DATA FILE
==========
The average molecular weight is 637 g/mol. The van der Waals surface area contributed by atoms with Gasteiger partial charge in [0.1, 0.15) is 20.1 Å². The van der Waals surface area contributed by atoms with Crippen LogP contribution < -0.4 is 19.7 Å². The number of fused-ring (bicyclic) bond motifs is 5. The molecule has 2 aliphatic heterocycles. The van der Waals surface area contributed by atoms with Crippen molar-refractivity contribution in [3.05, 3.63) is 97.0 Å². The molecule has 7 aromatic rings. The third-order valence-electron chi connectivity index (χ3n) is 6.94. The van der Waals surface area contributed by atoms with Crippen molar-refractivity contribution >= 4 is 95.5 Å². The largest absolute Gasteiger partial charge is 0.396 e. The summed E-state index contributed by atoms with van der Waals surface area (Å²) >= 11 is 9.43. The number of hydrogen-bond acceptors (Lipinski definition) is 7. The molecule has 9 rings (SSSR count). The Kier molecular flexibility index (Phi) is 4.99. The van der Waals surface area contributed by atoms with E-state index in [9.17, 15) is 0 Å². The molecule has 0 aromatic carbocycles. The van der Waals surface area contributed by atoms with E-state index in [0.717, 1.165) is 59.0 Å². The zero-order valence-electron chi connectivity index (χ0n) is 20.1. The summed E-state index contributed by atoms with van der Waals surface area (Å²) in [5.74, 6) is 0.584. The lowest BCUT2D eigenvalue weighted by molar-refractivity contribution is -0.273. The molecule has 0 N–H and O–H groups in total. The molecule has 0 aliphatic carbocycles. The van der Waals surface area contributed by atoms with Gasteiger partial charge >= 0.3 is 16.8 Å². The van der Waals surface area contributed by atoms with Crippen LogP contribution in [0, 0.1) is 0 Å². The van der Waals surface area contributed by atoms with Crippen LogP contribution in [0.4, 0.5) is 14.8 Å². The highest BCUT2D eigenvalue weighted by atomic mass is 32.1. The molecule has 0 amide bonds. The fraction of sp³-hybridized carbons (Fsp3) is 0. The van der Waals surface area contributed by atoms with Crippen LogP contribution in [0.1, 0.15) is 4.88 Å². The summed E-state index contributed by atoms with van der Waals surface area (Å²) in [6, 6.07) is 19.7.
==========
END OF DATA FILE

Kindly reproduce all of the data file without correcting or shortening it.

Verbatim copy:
The average molecular weight is 637 g/mol. The van der Waals surface area contributed by atoms with Gasteiger partial charge in [0.1, 0.15) is 20.1 Å². The van der Waals surface area contributed by atoms with Crippen LogP contribution < -0.4 is 19.7 Å². The number of fused-ring (bicyclic) bond motifs is 5. The molecule has 2 aliphatic heterocycles. The van der Waals surface area contributed by atoms with Crippen molar-refractivity contribution in [3.05, 3.63) is 97.0 Å². The molecule has 7 aromatic rings. The third-order valence-electron chi connectivity index (χ3n) is 6.94. The van der Waals surface area contributed by atoms with Crippen molar-refractivity contribution >= 4 is 95.5 Å². The largest absolute Gasteiger partial charge is 0.396 e. The summed E-state index contributed by atoms with van der Waals surface area (Å²) >= 11 is 9.43. The number of hydrogen-bond acceptors (Lipinski definition) is 7. The molecule has 9 rings (SSSR count). The Kier molecular flexibility index (Phi) is 4.99. The van der Waals surface area contributed by atoms with E-state index in [9.17, 15) is 0 Å². The molecule has 0 aromatic carbocycles. The van der Waals surface area contributed by atoms with E-state index in [0.717, 1.165) is 59.0 Å². The zero-order valence-electron chi connectivity index (χ0n) is 20.1. The summed E-state index contributed by atoms with van der Waals surface area (Å²) in [5.74, 6) is 0.584. The lowest BCUT2D eigenvalue weighted by molar-refractivity contribution is -0.273. The molecule has 0 N–H and O–H groups in total. The molecule has 0 aliphatic carbocycles. The van der Waals surface area contributed by atoms with Gasteiger partial charge >= 0.3 is 16.8 Å². The van der Waals surface area contributed by atoms with Crippen LogP contribution in [0, 0.1) is 0 Å². The van der Waals surface area contributed by atoms with Crippen LogP contribution in [0.4, 0.5) is 14.8 Å². The highest BCUT2D eigenvalue weighted by atomic mass is 32.1. The molecule has 0 amide bonds. The fraction of sp³-hybridized carbons (Fsp3) is 0. The van der Waals surface area contributed by atoms with Crippen LogP contribution in [0.1, 0.15) is 4.88 Å². The summed E-state index contributed by atoms with van der Waals surface area (Å²) in [6, 6.07) is 19.7.